[Python-Dev] GIL, Python 3, and MP vs. UP (was Re: Variant of removing GIL.)

John J Lee jjl at pobox.com
Sat Sep 17 19:48:21 CEST 2005

On Fri, 16 Sep 2005, "Martin v. Löwis" wrote:

> Sokolov Yura wrote:
> > I think I know how to remove GIL!!!! Obviously I am an idiot.
> Not an idiot, just lazy :-) Please try to implement your ideas,
> and I predict that you will find:
> 1. it is a lot of work to implement
> 2. it requires changes to all C files, in particular to extension
>    modules outside the Python source tree proper.
> 3. performing the conversion, even in a semi-mechanical way, will
>    introduce many new bugs, in the form of race conditions because
>    of missing locks.
> Optionally, you may also find that the performance of the
> interpreter will decrease.

Given the points you make, and the facts that both Python 3 and real
problems with continuing to scale down semiconductor chip feature sizes
are on the horizon, it seems that now would be an excellent time to start
work on this, with the goal of introducing it at the same time as Python

a. Python 3.0 will break lots of code anyway, so the extension module 
   issue becomes far less significant.

b. In x years time (x < 10?) it seems likely multiprocessor (MP) users 
   will be in the majority.  (As a result, the uniprocessor (UP) slowdown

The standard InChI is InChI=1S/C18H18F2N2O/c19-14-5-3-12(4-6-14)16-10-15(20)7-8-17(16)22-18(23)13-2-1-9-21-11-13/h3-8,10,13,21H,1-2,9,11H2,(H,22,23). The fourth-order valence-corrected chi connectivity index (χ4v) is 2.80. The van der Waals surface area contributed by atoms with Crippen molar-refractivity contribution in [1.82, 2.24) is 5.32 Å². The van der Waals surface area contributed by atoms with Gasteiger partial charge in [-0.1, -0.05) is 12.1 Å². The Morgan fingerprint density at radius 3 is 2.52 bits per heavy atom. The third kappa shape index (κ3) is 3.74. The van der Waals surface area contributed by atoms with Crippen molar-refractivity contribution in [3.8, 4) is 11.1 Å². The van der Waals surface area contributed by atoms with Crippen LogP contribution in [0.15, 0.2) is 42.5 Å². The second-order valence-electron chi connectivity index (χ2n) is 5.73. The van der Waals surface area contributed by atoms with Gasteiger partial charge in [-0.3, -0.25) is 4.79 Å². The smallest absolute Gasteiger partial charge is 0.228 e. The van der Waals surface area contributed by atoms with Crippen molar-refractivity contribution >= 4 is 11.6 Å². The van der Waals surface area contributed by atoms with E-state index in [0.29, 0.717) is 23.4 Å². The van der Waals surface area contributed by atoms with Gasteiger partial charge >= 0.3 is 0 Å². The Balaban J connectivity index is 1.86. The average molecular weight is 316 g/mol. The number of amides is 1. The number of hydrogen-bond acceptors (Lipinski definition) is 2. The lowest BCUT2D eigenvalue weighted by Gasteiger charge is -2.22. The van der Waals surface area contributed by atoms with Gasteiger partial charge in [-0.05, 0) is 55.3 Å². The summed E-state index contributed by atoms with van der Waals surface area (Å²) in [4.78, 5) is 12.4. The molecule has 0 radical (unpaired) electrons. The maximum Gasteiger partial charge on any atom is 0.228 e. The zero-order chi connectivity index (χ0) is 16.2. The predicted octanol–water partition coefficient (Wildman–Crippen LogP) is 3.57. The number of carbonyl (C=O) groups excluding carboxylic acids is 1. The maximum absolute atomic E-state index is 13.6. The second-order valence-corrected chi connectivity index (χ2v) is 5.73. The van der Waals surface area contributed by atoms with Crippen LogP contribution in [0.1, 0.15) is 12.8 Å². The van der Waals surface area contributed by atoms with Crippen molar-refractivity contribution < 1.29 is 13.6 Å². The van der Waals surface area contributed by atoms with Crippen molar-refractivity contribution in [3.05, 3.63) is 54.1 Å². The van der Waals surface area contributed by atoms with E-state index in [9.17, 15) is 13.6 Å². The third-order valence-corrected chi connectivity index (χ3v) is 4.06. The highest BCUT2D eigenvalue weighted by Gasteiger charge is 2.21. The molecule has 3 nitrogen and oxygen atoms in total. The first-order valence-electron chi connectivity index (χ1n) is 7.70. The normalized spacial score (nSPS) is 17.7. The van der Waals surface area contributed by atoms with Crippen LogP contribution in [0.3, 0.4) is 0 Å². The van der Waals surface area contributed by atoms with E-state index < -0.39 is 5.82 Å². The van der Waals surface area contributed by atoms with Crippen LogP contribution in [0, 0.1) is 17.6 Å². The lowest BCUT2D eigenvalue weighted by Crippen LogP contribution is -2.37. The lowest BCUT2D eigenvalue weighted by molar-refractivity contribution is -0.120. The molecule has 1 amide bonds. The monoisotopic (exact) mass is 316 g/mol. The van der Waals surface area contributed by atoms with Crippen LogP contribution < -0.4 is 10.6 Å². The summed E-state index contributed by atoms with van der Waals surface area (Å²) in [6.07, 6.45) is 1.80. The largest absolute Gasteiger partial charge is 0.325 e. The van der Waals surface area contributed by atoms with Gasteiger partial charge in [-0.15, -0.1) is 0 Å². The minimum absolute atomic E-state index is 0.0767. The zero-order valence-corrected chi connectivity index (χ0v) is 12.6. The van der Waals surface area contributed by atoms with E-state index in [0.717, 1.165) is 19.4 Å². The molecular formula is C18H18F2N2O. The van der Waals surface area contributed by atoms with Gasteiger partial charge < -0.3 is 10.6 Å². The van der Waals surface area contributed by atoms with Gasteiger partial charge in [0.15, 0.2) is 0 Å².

becomes less important in practice, and also Python has the opportunity 
   of avoiding the risk of being sidelined by a real or perceived lack of
   MP performance.)

c. Since time is needed to iron out bugs (and perhaps also to reimplememt 
   some pieces of code "from scratch"), very early in the life of Python 3 
   seems like the least-worst time to begin work on such a change.

I realize that not all algorithms (nor all computational problems) scale
well to MP hardware.  Is it feasible to usefully compile both MP and a UP
binaries from one Python source code base?

(I'm also quite aware that the GIL does not prevent all means of achieving
efficient use of multiprocessors.  I'm just concious that different
parellisation problems are presumably best expressed using different
tools, and that Python 3 and increased prevalance of MP systems might tip
the balance in favour of removing the GIL.)

Of course, it still takes a (anti-)hero to step forward and do the work...


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